OK, so how do you INSTALL one?
            Trot ->walk -> trot. (ie, "full" halt)
            Then, trot -> hesitation -> trot.
            Then trot -> rebalanced trot.

            OP:
            1. Get a lateral response first. You can knock a horse over side to side, not front to back.
            *So, leg yield right, leg yield left. Doesn't have to be text book, just press the spine over from one of you legs to the other. Get a little answer, and then get the other little answer. Back and forth up the longsides.
            *Do counter bent circles both direction so the horse is moving off your LEG to steer.
            *Ride serpentines and get the "switch" from one bend to the other precise, prompt, and light light light.

            2. Now get a front to back response.
            Walk -> halt.
            Walk -> halt.
            Walk -> halt.
            Until it is light light light.

            Then install half halts as previously described.

            Put it together and ride a serpentine with downward transitions on center line.

            Add 10m circles into the end loops of each serpentine.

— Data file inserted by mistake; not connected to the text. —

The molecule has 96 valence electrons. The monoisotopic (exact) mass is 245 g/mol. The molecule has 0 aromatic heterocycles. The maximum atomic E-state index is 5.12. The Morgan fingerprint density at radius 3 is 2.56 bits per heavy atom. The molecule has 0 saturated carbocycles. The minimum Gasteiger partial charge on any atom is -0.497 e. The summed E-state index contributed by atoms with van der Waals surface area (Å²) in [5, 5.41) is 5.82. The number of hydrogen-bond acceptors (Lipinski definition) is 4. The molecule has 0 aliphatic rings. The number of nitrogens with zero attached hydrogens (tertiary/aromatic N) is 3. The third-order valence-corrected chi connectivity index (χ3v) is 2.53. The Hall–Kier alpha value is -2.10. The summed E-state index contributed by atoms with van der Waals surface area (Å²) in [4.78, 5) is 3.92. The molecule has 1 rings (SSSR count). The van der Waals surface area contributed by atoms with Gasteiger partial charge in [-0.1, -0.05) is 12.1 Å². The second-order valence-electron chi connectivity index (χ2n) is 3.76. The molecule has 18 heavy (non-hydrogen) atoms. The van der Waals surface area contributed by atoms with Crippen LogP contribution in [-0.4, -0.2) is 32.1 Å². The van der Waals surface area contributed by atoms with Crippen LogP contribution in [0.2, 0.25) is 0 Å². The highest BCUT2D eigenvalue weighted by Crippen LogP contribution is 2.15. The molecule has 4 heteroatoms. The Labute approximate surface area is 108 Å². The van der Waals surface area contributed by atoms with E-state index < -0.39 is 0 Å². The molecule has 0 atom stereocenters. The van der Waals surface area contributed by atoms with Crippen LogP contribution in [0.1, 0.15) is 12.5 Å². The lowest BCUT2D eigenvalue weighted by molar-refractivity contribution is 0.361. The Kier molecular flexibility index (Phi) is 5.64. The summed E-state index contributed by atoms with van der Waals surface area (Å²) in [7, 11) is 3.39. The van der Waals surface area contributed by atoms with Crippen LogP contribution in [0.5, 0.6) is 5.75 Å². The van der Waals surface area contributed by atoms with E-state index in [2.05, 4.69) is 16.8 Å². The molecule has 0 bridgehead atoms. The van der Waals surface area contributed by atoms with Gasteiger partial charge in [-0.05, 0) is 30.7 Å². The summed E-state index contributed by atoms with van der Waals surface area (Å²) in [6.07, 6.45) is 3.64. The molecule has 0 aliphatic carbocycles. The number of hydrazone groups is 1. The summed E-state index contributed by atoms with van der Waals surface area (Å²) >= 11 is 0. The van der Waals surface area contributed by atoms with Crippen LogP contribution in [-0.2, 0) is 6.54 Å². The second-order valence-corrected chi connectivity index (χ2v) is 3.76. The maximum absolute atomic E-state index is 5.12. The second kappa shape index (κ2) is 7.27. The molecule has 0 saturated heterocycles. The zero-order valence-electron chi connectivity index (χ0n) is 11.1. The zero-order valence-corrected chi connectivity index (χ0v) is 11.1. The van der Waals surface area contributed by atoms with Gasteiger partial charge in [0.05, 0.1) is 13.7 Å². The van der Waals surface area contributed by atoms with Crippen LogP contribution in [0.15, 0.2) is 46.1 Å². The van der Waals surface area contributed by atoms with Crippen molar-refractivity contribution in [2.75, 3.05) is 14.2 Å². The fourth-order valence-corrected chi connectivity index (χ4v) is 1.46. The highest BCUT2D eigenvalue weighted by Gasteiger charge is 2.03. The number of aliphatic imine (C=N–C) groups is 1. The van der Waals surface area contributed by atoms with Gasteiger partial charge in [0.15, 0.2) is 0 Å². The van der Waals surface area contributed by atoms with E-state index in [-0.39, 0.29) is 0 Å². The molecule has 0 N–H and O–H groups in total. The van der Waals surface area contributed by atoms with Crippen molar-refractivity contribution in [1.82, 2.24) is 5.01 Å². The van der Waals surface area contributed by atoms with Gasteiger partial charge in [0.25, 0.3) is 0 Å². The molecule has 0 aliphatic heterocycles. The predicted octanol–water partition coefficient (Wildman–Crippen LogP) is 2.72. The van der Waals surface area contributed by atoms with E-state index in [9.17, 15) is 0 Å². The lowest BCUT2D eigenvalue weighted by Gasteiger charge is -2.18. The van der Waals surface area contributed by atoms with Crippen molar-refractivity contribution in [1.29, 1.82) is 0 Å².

3. Trot up to a little cross rail, canter away, and transition down on a straight line. Stand on her head and MEAN IT if you need to. Also, it helps to jump the crossrail into the short side as opposed to away from it so that if she does try to run off all you have to do is keep her straight and the wall will help stop her.
            If she is pulling through your downward transition, back up (nicely) a few steps and then go back to a circle with more trot/walk/trot.
            Then try to trot the cross rail again.
            Repeat until you get a nice series of down ward transitions (trot->walk->halt) before the turn after the jump.

            4. Then allow the canter to continue around the turn and do a downward transition series in the short side.

            5. Gradually extend canter stretches. When your downwards are really nice and light you can start asking for the canter without the jump to help.


            This works.
            In less than 30 rides.
            It is systematic and progressive and it builds the skills the horse will need from one building block to the next. It is easy for the rider to understand and to implement.
            You dot each i and cross each t along the way and then when you get to your canter voila, it is right there waiting for you.

            Somebody asked me recently about a horse, "What did you DO to fix this horse??!"
            I said, "We just installed brakes."
            "Yes but HOW?"
            This is how.
            Last edited by meupatdoes; Dec. 7, 2011, 02:26 PM.
            The Noodlehttp://tiny.cc/NGKmT&http://tiny.cc/gioSA
            Jinxyhttp://tiny.cc/PIC798&http://tiny.cc/jinx364
            Boy Wonderhttp://tiny.cc/G9290
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            Comment


            • #7